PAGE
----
When the world is your oyster, We'll help you find the pearl.
The bigger picture of global economic changes
North American and Western European economic growth has slowed over the last 50 years, timed exactly with the maturing of the equity markets in these countries and a decline in returns. However, since the 1980s, China, India and other emerging powers have been dismantling their socialist authoritarian economies in favour of market-based reforms, leading to rapid economic growth.
This dramatic global economic transition isn’t new. A century ago, Britain was the global industrial, naval and colonial powerhouse, but two world wars and a depression later, dominance had shifted to the United States. Today, the shift is from the U.S. to emerging Asian economies.
This transition has been aided by the actions of the World Trade Organization (WTO), which reduced bureaucratic barriers to trade by lowering trade tariffs between countries. Inexpensive ocean transportation means it’s cheaper to ship a container from China to Vancouver than it is to move it from Vancouver to Halifax, leading to explosive growth in manufacturing economies such as China. The internet and, more broadly, the development of information technology have virtually eliminated the cost of information and knowledge transfer. This has allowed businesses to outsource higher end services, such as accounting, financial analysis, engineering, legal counsel, and even medical diagnosis, to lower cost jurisdictions (think India) where they’re delivered remotely.
Playing it safe has its own risks
Many investors, even sophisticated ones, like to invest in markets that feel familiar. For Canadian investors, that’s typically Canada and sometimes the U.S. But the redistribution of wealth from richer to poorer countries will continue and is forecast to accelerate as the domestic markets in less wealthy countries continue to develop. Investors whose goal is absolute growth, not income, must invest with a global strategy that includes future economic giants.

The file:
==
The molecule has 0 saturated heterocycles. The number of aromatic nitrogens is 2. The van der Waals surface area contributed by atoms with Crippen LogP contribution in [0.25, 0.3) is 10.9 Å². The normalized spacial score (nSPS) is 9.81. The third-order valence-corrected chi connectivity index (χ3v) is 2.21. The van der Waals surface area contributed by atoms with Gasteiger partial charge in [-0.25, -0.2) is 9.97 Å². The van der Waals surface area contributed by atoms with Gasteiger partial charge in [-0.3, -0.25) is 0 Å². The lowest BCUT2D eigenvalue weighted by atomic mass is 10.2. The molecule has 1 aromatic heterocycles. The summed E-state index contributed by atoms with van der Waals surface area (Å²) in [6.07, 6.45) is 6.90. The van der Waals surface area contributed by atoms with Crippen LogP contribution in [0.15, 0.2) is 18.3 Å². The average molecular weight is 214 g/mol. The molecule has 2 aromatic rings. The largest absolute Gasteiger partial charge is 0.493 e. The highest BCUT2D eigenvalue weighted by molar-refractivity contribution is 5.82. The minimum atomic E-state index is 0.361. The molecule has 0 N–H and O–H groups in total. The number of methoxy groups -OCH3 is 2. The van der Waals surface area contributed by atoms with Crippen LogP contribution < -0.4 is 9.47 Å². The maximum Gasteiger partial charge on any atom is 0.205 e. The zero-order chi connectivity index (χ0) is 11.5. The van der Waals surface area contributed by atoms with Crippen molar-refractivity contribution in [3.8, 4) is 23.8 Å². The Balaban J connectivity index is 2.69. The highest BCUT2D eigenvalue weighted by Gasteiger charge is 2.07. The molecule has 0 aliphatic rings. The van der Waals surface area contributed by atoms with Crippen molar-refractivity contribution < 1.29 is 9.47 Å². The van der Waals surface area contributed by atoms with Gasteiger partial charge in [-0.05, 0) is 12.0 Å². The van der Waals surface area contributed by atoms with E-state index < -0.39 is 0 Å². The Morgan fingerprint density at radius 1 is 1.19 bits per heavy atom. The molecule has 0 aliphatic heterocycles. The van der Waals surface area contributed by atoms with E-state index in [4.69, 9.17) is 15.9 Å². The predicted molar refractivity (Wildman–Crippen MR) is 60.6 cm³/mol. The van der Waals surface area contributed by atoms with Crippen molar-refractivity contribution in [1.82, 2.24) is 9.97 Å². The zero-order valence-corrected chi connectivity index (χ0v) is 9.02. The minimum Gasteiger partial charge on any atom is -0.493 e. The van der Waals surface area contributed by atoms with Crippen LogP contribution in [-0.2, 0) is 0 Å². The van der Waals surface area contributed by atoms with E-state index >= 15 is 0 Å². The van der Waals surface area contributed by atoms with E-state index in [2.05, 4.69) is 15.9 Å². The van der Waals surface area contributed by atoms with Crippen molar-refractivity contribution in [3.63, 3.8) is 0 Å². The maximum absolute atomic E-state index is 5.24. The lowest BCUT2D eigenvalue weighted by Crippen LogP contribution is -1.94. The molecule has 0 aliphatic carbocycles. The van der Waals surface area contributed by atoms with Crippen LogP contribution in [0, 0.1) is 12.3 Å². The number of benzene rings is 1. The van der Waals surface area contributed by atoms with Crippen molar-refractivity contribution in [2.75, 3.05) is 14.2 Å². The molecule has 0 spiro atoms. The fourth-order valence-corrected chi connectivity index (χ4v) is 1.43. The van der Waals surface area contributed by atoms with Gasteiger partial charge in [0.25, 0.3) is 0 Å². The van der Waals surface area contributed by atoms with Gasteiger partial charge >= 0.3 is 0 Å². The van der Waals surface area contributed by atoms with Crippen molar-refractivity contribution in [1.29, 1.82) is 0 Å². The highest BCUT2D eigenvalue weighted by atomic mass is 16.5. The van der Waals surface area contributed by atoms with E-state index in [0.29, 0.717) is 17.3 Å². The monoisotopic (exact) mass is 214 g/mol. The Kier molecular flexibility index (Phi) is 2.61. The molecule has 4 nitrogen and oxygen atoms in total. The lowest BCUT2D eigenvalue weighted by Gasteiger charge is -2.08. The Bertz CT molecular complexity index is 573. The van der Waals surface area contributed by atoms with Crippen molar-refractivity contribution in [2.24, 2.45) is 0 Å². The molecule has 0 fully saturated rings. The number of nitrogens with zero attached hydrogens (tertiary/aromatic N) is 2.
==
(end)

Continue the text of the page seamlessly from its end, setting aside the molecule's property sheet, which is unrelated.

A picture, as they say, is worth a thousand words. As the graphic below shows, investing only in Canada and the U.S. (or only in India or China, for that matter) isn’t a sound strategy if your goal is growth.
Investors should look for steady, less volatile returns closer to home, particularly in Canada and the United States, and turn to emerging economies such as China and India for higher growth opportunities. These economies, while offering the potential for higher returns can also be more volatile. Global investments must be closely monitored, actively managed and properly diversified to balance risk with portfolio return.
Going global isn't for everyone
Because of the volatility of global markets, a global strategy may not be right for you, particularly if your main investment objective is income. For clients who are income-focused, we often recommend investing closer to home using our Disciplined North American Dividend Strategy. Wondering which strategy is right for you? Let's figure it out together.